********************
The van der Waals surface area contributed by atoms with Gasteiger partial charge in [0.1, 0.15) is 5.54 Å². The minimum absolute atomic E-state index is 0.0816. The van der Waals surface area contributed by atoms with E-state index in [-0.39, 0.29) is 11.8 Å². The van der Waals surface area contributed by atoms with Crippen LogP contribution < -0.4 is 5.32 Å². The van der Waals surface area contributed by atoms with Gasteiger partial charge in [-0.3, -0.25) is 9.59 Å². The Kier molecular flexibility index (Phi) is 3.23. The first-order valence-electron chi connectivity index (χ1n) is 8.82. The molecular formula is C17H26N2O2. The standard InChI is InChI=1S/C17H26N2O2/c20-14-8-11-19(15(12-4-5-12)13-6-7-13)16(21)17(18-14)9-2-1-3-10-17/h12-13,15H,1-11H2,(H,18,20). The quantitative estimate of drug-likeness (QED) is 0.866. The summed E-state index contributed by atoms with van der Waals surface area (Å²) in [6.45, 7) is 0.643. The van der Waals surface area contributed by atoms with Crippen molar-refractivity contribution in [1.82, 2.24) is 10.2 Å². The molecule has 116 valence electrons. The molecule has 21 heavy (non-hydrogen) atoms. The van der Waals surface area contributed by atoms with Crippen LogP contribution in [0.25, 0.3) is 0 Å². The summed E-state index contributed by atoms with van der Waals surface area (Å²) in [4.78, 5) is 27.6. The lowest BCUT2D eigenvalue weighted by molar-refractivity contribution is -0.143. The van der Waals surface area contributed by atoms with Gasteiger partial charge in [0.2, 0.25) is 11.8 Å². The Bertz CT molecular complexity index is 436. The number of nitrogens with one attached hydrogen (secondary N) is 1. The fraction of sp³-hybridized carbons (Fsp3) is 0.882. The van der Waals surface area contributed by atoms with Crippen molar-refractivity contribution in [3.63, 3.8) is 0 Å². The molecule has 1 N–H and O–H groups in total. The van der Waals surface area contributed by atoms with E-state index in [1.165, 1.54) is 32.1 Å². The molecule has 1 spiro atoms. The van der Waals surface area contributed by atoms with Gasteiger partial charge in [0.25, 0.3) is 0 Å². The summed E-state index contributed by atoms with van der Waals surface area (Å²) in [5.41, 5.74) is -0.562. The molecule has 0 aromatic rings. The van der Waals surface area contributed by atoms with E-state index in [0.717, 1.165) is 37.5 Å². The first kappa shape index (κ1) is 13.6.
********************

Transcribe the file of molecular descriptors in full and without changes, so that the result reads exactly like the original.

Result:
The van der Waals surface area contributed by atoms with Gasteiger partial charge in [0.1, 0.15) is 5.54 Å². The minimum absolute atomic E-state index is 0.0816. The van der Waals surface area contributed by atoms with E-state index in [-0.39, 0.29) is 11.8 Å². The van der Waals surface area contributed by atoms with Crippen LogP contribution < -0.4 is 5.32 Å². The van der Waals surface area contributed by atoms with Gasteiger partial charge in [-0.3, -0.25) is 9.59 Å². The Kier molecular flexibility index (Phi) is 3.23. The first-order valence-electron chi connectivity index (χ1n) is 8.82. The molecular formula is C17H26N2O2. The standard InChI is InChI=1S/C17H26N2O2/c20-14-8-11-19(15(12-4-5-12)13-6-7-13)16(21)17(18-14)9-2-1-3-10-17/h12-13,15H,1-11H2,(H,18,20). The quantitative estimate of drug-likeness (QED) is 0.866. The summed E-state index contributed by atoms with van der Waals surface area (Å²) in [6.45, 7) is 0.643. The van der Waals surface area contributed by atoms with Crippen molar-refractivity contribution in [1.82, 2.24) is 10.2 Å². The molecule has 116 valence electrons. The molecule has 21 heavy (non-hydrogen) atoms. The van der Waals surface area contributed by atoms with Crippen LogP contribution in [0.25, 0.3) is 0 Å². The summed E-state index contributed by atoms with van der Waals surface area (Å²) in [4.78, 5) is 27.6. The lowest BCUT2D eigenvalue weighted by molar-refractivity contribution is -0.143. The van der Waals surface area contributed by atoms with Gasteiger partial charge in [0.2, 0.25) is 11.8 Å². The Bertz CT molecular complexity index is 436. The number of nitrogens with one attached hydrogen (secondary N) is 1. The fraction of sp³-hybridized carbons (Fsp3) is 0.882. The van der Waals surface area contributed by atoms with Crippen molar-refractivity contribution in [3.63, 3.8) is 0 Å². The molecule has 1 N–H and O–H groups in total. The van der Waals surface area contributed by atoms with E-state index in [1.165, 1.54) is 32.1 Å². The molecule has 1 spiro atoms. The van der Waals surface area contributed by atoms with Gasteiger partial charge in [0.25, 0.3) is 0 Å². The summed E-state index contributed by atoms with van der Waals surface area (Å²) in [5.41, 5.74) is -0.562. The molecule has 0 aromatic rings. The van der Waals surface area contributed by atoms with E-state index in [0.717, 1.165) is 37.5 Å². The first kappa shape index (κ1) is 13.6.